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HMFitz
3rd September 2009, 01:39 PM
I am in the process of getting to know my E-510 and attempting to get out of that lazt auto settings world to shutter speed and aperture but trying to grasp the changes of s.speed, aperture and ISO to get the exposure right.
Am i right to say that i should be able to see the exposure cursor from my viewfinder? If so, how can i get it that way as i do not see it? I did find the button near the shutter button with +- marks and seeing how on the right top of the LCD screen i can change it but wanting to make sure if i could someone find the actual cursor for it?

If that sounds like a rather unclear question, forgive me, as my knowledge is rather unclear but very very passionate to learn and get better :)

EH1
4th September 2009, 02:15 PM
First of all welcome to the forum! I am trying to work out what it is you are asking, but it`s not all that clear:confused: I think that basically you are trying to learn how to use your camera out of AUTO mode, which is a good thing & I am sure we will all try & help you, however rather than trying full manual mode, you would probably learn more easily by learning to use the camera in `A` Mode (Aperture Priority) & `S` Mode (Shutter Priority) first! Then moving on to FULL MANUAL will be alot easier!*yes If you need anymore advice don`t be afraid to ask ;)

HMFitz
4th September 2009, 02:17 PM
Thank you for the warm welcome!
Actually i am trying out the A and S and not daring to go as far as the fully manual quite yet :)

Kiwi Paul
4th September 2009, 02:25 PM
Hi & welcome :)

I'm not totally sure what you are asking but..... the +- button your referred to is for changing the exposure so you can under or over expose.
When in S or A modes if you rotate the thumb wheel you will change the aperture or shutter speed depending on the mode and the camera will automatically alter the other setting to keep the exposure correct. But there is no exposure bar etc.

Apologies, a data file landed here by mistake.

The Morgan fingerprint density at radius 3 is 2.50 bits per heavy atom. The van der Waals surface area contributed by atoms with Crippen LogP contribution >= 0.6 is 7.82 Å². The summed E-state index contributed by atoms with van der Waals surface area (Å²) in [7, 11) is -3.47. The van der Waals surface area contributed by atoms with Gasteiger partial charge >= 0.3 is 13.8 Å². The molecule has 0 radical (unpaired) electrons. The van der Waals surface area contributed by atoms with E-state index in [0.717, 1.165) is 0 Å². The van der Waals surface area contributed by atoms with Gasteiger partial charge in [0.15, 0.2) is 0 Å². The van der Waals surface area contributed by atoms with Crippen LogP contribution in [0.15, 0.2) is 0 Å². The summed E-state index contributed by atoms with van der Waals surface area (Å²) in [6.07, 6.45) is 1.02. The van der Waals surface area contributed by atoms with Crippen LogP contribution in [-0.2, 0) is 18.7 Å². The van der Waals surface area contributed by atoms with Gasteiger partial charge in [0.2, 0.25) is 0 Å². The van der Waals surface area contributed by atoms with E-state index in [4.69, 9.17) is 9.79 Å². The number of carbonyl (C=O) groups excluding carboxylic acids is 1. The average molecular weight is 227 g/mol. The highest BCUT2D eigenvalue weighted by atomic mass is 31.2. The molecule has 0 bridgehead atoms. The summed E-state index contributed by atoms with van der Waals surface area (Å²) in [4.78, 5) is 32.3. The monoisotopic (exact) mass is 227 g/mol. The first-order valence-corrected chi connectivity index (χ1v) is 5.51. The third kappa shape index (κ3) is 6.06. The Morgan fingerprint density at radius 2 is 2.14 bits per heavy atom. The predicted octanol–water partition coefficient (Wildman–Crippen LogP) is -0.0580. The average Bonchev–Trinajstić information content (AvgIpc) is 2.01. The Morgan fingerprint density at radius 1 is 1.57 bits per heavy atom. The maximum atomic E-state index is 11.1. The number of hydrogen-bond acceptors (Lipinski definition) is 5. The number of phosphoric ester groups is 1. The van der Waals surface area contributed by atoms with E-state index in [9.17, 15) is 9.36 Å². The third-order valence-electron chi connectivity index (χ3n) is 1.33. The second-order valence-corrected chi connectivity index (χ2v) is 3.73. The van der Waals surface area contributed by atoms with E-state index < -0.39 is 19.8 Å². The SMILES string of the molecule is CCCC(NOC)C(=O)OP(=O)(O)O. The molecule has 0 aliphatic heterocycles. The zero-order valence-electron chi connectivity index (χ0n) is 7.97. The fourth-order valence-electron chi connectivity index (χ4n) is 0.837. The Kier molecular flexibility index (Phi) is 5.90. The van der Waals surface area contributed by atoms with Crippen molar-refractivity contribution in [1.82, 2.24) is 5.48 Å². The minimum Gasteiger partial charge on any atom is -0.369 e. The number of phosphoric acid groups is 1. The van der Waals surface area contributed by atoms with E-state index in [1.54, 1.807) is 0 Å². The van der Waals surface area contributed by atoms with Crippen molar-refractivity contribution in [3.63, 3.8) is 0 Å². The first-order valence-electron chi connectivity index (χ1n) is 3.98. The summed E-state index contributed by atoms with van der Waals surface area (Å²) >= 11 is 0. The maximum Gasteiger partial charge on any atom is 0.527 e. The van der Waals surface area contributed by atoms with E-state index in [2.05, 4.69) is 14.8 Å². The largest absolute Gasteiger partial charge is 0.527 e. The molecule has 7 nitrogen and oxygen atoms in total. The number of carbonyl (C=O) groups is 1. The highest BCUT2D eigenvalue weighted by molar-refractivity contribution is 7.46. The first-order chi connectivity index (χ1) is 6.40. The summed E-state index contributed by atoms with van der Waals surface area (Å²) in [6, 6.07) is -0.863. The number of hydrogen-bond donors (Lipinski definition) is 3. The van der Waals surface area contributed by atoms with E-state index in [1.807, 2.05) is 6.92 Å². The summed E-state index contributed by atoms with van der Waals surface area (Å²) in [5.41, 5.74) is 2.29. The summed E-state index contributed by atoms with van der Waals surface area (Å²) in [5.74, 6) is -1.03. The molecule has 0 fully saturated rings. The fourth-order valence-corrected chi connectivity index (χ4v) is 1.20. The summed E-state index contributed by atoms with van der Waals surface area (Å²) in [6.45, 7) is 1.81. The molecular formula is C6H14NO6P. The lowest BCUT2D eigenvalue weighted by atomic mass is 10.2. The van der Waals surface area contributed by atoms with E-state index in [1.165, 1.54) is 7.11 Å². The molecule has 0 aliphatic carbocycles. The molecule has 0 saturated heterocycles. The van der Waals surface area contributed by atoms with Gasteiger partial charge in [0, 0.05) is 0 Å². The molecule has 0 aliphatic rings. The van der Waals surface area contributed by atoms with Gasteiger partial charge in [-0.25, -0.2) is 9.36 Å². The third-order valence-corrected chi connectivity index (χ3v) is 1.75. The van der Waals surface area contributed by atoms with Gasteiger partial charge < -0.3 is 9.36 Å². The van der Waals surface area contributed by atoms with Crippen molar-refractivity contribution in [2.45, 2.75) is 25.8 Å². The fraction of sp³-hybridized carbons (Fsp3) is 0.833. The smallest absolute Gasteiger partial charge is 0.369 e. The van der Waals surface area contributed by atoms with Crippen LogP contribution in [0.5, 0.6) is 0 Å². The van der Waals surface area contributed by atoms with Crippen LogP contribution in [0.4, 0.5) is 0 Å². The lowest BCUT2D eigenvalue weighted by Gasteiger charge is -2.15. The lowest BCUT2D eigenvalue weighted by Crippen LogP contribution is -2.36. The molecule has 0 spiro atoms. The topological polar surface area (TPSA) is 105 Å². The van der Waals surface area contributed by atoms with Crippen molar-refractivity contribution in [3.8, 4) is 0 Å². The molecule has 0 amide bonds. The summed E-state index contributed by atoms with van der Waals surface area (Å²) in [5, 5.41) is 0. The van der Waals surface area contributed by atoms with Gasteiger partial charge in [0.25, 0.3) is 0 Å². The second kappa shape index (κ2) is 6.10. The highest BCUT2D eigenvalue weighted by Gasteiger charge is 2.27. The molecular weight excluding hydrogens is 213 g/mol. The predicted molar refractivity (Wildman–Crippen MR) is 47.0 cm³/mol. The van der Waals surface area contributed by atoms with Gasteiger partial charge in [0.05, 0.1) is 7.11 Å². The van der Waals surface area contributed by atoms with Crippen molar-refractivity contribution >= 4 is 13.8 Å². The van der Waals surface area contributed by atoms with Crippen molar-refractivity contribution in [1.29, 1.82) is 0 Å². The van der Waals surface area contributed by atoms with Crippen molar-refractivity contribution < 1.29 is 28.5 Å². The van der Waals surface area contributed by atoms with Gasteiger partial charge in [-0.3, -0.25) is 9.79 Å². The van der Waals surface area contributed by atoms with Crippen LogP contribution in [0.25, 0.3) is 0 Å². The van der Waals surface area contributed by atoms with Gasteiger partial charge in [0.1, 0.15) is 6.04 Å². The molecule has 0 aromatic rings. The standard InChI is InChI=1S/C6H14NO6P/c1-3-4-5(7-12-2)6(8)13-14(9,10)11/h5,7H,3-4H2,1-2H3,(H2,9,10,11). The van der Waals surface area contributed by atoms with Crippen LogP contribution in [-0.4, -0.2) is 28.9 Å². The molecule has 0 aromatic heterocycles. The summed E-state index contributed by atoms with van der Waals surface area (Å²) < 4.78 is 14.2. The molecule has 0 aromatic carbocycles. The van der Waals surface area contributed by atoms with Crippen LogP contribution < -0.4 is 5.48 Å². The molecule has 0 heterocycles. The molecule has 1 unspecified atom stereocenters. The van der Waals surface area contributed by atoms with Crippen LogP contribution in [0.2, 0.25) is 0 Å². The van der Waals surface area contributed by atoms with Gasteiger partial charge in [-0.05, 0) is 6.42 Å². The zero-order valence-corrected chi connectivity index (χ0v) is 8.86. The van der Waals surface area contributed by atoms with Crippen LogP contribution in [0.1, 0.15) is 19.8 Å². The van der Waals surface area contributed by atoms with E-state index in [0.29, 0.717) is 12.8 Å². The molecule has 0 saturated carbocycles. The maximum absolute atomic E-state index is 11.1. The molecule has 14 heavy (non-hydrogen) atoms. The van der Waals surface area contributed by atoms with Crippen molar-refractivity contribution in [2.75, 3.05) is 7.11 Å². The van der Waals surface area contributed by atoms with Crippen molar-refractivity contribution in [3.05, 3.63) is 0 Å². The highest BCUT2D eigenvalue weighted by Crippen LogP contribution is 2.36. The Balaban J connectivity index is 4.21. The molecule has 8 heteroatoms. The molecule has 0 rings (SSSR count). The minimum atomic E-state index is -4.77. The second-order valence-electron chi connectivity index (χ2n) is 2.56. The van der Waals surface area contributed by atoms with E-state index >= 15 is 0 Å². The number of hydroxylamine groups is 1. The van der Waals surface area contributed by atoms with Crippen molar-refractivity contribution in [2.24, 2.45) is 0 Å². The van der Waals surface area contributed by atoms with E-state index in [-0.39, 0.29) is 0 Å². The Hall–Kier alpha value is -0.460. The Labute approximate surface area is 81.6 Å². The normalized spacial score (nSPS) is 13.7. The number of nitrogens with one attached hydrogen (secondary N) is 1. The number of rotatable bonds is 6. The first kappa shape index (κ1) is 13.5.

Is that what you mean?

Paul

photo_owl
4th September 2009, 03:34 PM
there is no exposure 'cursor' in A or S modes as the reading would always be centred with any dialled in EV indicated seperately!

this is because both A and S are auto modes and the camera will adjust one when you adjust the other. If the camera runs out of a valid exposure solution (to much light for the aperture or to little for the shutter speed) it will flash the aperture or shutter speed to show it's not happy.

in M you get a visual display of the metering which indicates the relationship between your chosen settings and the camera's metering of the exposure.

HMFitz
4th September 2009, 10:12 PM
Hi & welcome :)

I'm not totally sure what you are asking but..... the +- button your referred to is for changing the exposure so you can under or over expose.
When in S or A modes if you rotate the thumb wheel you will change the aperture or shutter speed depending on the mode and the camera will automatically alter the other setting to keep the exposure correct. But there is no exposure bar etc.

Is that what you mean?

Paul

When it comes to exposure bar, then yes, that is what i wanted to know.
I am aware that when using S or A setting, changing the setting the camera will change the other one accordingly, but trying out different s.speed values i ended up getting some under and overexposures and more or less randomly tried to fix it with changing the ISO...
Might be still sounding rather confusing but i will get there in the end.

Thanks for your help!